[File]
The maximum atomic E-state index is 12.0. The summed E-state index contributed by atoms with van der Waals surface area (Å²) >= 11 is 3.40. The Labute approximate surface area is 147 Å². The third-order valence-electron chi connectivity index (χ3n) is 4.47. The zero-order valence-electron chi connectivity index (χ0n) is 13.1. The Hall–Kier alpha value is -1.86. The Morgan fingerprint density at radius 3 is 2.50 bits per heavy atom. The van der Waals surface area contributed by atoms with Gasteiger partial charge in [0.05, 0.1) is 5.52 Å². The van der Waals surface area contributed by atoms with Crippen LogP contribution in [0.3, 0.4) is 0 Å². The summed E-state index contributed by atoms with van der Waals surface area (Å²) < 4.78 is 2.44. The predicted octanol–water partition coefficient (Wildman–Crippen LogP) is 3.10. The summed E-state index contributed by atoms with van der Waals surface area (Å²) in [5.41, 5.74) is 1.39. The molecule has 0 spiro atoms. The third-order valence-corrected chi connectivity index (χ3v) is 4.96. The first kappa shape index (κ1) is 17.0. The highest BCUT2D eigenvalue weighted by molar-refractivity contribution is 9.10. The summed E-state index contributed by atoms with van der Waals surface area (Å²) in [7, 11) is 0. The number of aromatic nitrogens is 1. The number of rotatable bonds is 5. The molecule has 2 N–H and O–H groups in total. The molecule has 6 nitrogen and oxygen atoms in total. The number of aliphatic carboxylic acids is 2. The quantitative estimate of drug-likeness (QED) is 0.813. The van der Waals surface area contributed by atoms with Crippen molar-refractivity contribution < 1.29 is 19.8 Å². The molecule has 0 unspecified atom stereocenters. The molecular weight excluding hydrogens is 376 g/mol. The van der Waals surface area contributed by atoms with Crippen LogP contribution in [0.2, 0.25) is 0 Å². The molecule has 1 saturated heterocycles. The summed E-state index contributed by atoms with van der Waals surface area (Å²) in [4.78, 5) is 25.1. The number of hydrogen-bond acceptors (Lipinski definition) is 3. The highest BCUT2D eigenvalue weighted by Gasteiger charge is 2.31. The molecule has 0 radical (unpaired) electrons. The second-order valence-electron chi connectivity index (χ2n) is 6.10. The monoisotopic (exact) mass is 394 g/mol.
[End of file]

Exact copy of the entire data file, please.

The maximum atomic E-state index is 12.0. The summed E-state index contributed by atoms with van der Waals surface area (Å²) >= 11 is 3.40. The Labute approximate surface area is 147 Å². The third-order valence-electron chi connectivity index (χ3n) is 4.47. The zero-order valence-electron chi connectivity index (χ0n) is 13.1. The Hall–Kier alpha value is -1.86. The Morgan fingerprint density at radius 3 is 2.50 bits per heavy atom. The van der Waals surface area contributed by atoms with Gasteiger partial charge in [0.05, 0.1) is 5.52 Å². The van der Waals surface area contributed by atoms with Crippen LogP contribution in [0.3, 0.4) is 0 Å². The summed E-state index contributed by atoms with van der Waals surface area (Å²) < 4.78 is 2.44. The predicted octanol–water partition coefficient (Wildman–Crippen LogP) is 3.10. The summed E-state index contributed by atoms with van der Waals surface area (Å²) in [5.41, 5.74) is 1.39. The molecule has 0 spiro atoms. The third-order valence-corrected chi connectivity index (χ3v) is 4.96. The first kappa shape index (κ1) is 17.0. The highest BCUT2D eigenvalue weighted by molar-refractivity contribution is 9.10. The summed E-state index contributed by atoms with van der Waals surface area (Å²) in [7, 11) is 0. The number of aromatic nitrogens is 1. The number of rotatable bonds is 5. The molecule has 2 N–H and O–H groups in total. The molecule has 6 nitrogen and oxygen atoms in total. The number of aliphatic carboxylic acids is 2. The quantitative estimate of drug-likeness (QED) is 0.813. The van der Waals surface area contributed by atoms with Crippen molar-refractivity contribution < 1.29 is 19.8 Å². The molecule has 0 unspecified atom stereocenters. The molecular weight excluding hydrogens is 376 g/mol. The van der Waals surface area contributed by atoms with Crippen LogP contribution in [0.2, 0.25) is 0 Å². The molecule has 1 saturated heterocycles. The summed E-state index contributed by atoms with van der Waals surface area (Å²) in [4.78, 5) is 25.1. The number of hydrogen-bond acceptors (Lipinski definition) is 3. The highest BCUT2D eigenvalue weighted by Gasteiger charge is 2.31. The molecule has 0 radical (unpaired) electrons. The second-order valence-electron chi connectivity index (χ2n) is 6.10. The monoisotopic (exact) mass is 394 g/mol.